Saturday, December 10, 2016

On the end of Parasta Ennen!

Ever since the first time I saw the A*Teens music video for "Mama Mia" on Nickelodeon, some time in 1999, I have been fascinated by eurodance and pop music in Europe,

I know how ridiculous that might sound, but it's the truth. I spent hundreds of dollars of my parents money importing CDs, singles, and posters of my favorite European artists, since very little of it was available in the US: I would spend hours upon hours on forums and chat rooms, talking to people from Europe about their music and about their lives.  I felt so isolated living in the United States, despite constantly being told at school that we were the "greatest" country and that we had everything.

I did, eventually, find American music that I loved, and ended up devoting a portion of my life to organizing concerts and tours for those bands, but my love for music from the other side of the world never went away. It just wasn't something anyone around me understood, or wanted to understand.  That music gave me hope. It reminded me, through all of the terrible things that happened to me at such a young age, that there was a place where things were better, even if it only existed in my head.

One of the things I was most excited about when I first came to Finland was the idea that I could be at the post office, or a grocery store, and a song that I recognized from that time would come on.  This has happened countless times since I've lived here, yet every time I am just as excited. Last week, for example, at a cafe in Tampere - Westlife's version of "I Have A Dream" came on, and even though the friends I was with were probably embarrassed at how excited I was, I still loved every second of it.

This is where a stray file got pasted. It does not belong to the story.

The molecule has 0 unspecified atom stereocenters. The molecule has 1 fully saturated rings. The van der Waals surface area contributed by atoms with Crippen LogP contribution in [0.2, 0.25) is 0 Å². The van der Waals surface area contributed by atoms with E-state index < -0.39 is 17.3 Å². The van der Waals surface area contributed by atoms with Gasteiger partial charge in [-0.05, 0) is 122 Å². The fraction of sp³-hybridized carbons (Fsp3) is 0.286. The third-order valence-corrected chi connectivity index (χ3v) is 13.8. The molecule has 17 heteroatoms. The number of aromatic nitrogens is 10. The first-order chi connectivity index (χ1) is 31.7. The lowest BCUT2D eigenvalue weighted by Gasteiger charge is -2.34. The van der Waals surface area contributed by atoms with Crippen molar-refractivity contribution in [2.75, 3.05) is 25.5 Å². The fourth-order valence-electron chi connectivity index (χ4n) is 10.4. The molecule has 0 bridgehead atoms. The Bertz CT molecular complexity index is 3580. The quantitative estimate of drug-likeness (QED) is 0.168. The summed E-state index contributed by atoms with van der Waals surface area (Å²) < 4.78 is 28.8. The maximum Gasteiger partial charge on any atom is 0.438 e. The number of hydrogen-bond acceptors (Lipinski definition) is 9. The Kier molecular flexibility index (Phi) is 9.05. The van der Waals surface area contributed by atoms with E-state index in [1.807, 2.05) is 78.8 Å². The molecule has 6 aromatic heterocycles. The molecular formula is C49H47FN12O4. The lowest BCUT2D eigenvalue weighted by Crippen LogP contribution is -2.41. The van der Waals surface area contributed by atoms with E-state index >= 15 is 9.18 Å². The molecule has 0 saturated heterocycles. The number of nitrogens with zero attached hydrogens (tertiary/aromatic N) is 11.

When my boyfriend showed me Parasta Ennen!, a 90s-themed radio show on YleX hosted by Matti Airaksinen, about a year and a half ago, I remember feeling so...understood. Every week, there were songs I remembered, songs I had forgotten about, and songs I'd never heard. I learned so much about Finland and Finnish music, but also about myself. The show gave me a chance to reflect, and in some ways come to terms, with what I'd been through, while still offering some level of escapism.

Parasta Ennen! has also changed my social life. I've met close to 30 people through this show, many of whom I now consider close friends, and who I've had terrific experiences with outside of PE-related events. They have made me feel like I'm wanted and accepted, which is a feeling I so rarely get to feel.

The show also gave me a sense of security during a very uncertain time. In January of 2015, my two-month old daughter had her first eye surgery. The following months would involve more surgeries and sometimes twice-weekly checkups at a hospital three hours away in Helsinki. I began to ask the hospital staff to have Friday afternoon appointments whenever possible, so we'd still be in the car for Parasta Ennen! and the show before it, Disko2000.  I needed the routine. I needed something concrete that I knew would be there. PE became my rock.

Matti Airaksinen also deserves credit, in that not once has he tried to make me feel bad for preferring to participate in the show in English(this does happen sometimes in Finland in other groups), or for my seemingly-nonsensical enthusiasm about certain songs. Matti is an incredible person.

So, while it may be true that I don't love this kind of music the way I did was a child and young teen, and while I'd almost always rather listen to my punk and emo records whenever possible, for two hours a week for the last year and a half, I've been able to feel like I was part of something I'd always dreamed of being a part of.

One day I'll be comfortable writing about the things that happened to me in detail, and maybe then all of this mushy garbage will make sense. Until then, all i can say is thank you, Matti. Thank you so very much.


No comments: